The end result is that I can specify a process (Common Criteria for software/hardware, Certification and Accreditation for integration projects) and an outcome (certification, product acceptance, “go live” authorization), leave the decision-making authority with the Government, and put it in the hands of contracts officers and subject-matter experts who know how to manage security.  Problems with this technique:

  • I can’t find enough contracts officers who are security experts.
  • As a contractor, how do I account for the costs I’m going to incur since it’s apparently “at the whim of the Government”?
  • I have to apply this “across the board” to all my suppliers due to procurement law.  This might not be possible right now for some kinds of outsourced development.
  • We haven’t really solved the problem of defining what constitutes a secure product.
  • We’ve just deferred the problem from a strategic solution to a tactical process depending on a handful of clueful people.

Honestly, though, I think that’s as good as we’re going to get.  Ours is not a perfect world.

And as for Fortify?  Guys, quit trying to insult the people who will ultimately recommend your product.  It’s bad mojo, especially in a town where the toes you step on today may be attached to the butt you kiss tomorrow.  =)

Similar Posts:

Posted in Outsourcing, Technical, What Doesn't Work, What Works | 2 Comments »

2 Responses

  1.  Top 3 NoVA Infosec Blog Posts of the Week | Says:

    […] #3 – Fortify to Save Security: Known as “the guys with the cool FUD movie about how code scanning is going to save the world,” according to rybolov, he had a lot to say about why Fortify is good, and why it needs improvement. Rybolov’s biggest problem with Fortify? “Fortify has been trying to step up to the Government feed trough over the past year or so.  In a rare moment of being touch-feely intuitive, from their marketing I get the feeling that Fortify is a bunch of Silicon Valley technologists who think they know what’s best for DC–digital carpetbagging.” And that’s just the beginning of the post. You can read the rest of Rybolov’s commentary about Fortify and what they are—and aren’t—doing to “fix” the government security problem on the The Guerilla CISO blog. […]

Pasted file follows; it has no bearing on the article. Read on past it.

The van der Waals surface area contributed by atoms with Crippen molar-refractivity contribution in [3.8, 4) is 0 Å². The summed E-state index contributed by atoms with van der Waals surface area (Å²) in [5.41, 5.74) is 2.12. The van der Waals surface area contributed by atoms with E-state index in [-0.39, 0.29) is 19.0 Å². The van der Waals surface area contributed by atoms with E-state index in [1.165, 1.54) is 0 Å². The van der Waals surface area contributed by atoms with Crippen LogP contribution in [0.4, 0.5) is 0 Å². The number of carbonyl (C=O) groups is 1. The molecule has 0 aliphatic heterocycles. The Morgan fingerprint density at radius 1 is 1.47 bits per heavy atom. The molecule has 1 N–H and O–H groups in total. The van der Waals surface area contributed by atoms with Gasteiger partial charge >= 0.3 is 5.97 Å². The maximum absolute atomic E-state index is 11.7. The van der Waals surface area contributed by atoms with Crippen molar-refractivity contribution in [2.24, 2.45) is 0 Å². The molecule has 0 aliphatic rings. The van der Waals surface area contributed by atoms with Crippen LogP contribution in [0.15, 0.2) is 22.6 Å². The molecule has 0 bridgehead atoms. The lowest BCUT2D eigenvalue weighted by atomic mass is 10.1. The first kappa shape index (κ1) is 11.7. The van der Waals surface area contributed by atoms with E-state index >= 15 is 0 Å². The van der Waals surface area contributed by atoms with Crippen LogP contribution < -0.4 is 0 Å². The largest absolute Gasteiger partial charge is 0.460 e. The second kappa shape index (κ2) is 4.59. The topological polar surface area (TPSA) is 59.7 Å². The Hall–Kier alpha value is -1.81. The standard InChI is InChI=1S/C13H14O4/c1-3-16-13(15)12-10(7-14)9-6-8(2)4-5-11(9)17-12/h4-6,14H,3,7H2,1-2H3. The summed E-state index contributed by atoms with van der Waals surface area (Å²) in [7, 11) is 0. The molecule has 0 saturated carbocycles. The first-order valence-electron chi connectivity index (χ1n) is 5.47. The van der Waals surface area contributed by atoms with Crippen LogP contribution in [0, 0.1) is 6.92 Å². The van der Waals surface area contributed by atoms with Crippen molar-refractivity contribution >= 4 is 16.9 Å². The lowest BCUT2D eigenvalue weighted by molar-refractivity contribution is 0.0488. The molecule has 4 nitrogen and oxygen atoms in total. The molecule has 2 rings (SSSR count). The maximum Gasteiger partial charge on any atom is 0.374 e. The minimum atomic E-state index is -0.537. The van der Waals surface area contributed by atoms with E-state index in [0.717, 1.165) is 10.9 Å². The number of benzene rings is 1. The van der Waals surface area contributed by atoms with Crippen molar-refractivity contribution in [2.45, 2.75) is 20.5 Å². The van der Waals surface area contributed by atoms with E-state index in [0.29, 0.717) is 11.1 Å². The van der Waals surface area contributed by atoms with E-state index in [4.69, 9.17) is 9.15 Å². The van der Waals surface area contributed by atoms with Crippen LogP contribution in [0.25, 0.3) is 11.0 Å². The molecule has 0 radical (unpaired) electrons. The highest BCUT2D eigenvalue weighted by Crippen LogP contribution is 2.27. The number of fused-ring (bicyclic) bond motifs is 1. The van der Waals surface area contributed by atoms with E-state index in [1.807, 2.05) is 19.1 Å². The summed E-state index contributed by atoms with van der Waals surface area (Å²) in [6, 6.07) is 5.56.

2.  Andre Gironda Says:

    There is no ideal secure product. Every product is insecure, or will be very very soon.

    The idea is to avoid the risk of vulnerabilities in products that an organization can demonstrate are highest to that organization. The best way to do this is to choose the most complete and affordable control(s). Both the risks and the controls are always unique/custom to the organization due their own purposes – the data and security classifications they employ and the assets that they seek to protect.

    The only time you have to worry about what to buy product-wise is when you know that it can’t be integrated securely into your custom and unique environment. Usually this is a resource and capital planning problem, because anything can be made secure enough with enough money and people thrown at the problem. Oppositely, anything can be made to be insecure with enough money and people thrown at the problem.

    Fortify, Veracode, Ounce, Checkmarx, Parasoft, HP SPI Dynamics, IBM Rational Watchfire, Parasoft, Coverity, Klocwork, and GrammaTech are unique in that they can work at the CWE level instead of the CVE level. However, manual intervention/preemption of these tools is critical to proper analysis. Some would say it’s easier to verify all known CWEs without the above tools, simply because they add so much confusion to the process.

    The process for analysis of either CVE or CWE is fairly identical – match control(s) to risk(s). The CWE/SANS Top 25 is only half the battle… clearly there is more work to do here.

Leave a Comment

Please note: Comment moderation is enabled and may delay your comment. There is no need to resubmit your comment.

Visitor Geolocationing Widget: